I don’t know about you, but Pride is my favorite season. Everyone coming together to celebrate the LGBT community is validating and rewarding. There was a time not that long ago when celebrating LGBT Pride wasn’t on anyone’s radar. A time when most gay bar windows were blacked out, and the bars themselves were hidden down alleys. But thanks to everyone in the LGBT community, our straight allies, and first and foremost those warriors who fought in the Stonewall Riots, those days are long gone.
Believe it or not, many people don’t know the history of how the LGBT community started its movement toward equality. Nor do they know how Pride celebrations came to be in existence. I recently had a talk with a friend of mine who is bisexual.When I mentioned Stonewall, she asked, “What is that?” I was shocked to find out that she had no idea what I was talking about. She had no idea that on June 28, 1969, the Stonewall Riots sparked the gay rights movement, and eventually the celebration of Pride.
One year after the Stonewall Riots, on June 28, 1970, over 2,000 LGBT people and allies marched from Greenwich Village to Central Park in New York City. Drag queens marched in all their regalia, butch bull dykes with signs said, “I am your worst fear, I am your best fantasy.” The march was to commemorate the one-year anniversary of the Stonewall Riots, during which drag queens and LGBT people finally had enough of the police raids and fought back.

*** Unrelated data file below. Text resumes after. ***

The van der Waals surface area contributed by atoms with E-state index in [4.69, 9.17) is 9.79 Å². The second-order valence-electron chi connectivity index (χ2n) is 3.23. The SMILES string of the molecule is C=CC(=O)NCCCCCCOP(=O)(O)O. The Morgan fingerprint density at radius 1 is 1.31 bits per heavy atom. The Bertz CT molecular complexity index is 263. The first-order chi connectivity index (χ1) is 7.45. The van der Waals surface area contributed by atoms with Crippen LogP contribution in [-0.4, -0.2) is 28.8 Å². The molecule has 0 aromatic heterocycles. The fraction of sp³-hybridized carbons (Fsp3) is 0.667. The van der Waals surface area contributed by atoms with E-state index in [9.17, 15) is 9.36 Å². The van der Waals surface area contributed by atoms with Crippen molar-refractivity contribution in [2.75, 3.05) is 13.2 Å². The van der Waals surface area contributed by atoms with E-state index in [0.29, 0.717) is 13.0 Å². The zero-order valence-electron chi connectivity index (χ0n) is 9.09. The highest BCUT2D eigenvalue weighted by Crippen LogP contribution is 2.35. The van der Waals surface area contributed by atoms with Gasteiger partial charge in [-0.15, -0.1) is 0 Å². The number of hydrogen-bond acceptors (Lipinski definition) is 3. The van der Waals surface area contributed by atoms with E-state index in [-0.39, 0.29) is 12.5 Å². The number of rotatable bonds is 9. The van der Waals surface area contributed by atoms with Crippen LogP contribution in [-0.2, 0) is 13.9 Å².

Hence, June became a time for Pride celebrations everywhere. By celebrating Pride, we show the world that we are proud of who we are, where we are going, what we are doing. The parade lets people know that we will never forget the persecutions that our community had to endure simply for loving someone of the same sex. Gay pride is about being free to love who we want and being able to hold whoever’s hand we want when walking down the street. It’s about not being scared, or closeted. It’s the ultimate transparency.
We are the lucky ones. In some countries, people are still persecuted for being gay; there are even death penalties for being queer. So, we still have to be careful about where we vacation. We have to be sure that the countries that we vacation to care about our safety and well-being.
To find out where you are safe and welcome, read J.L. Gaynors article
“Finding Tolerance in Paradise” in the June-July 2018 issue. Remember, we still have more work to do, and election time will be here before you know it. Be sure that you are registered to vote, and make sure you get out there and rock the vote!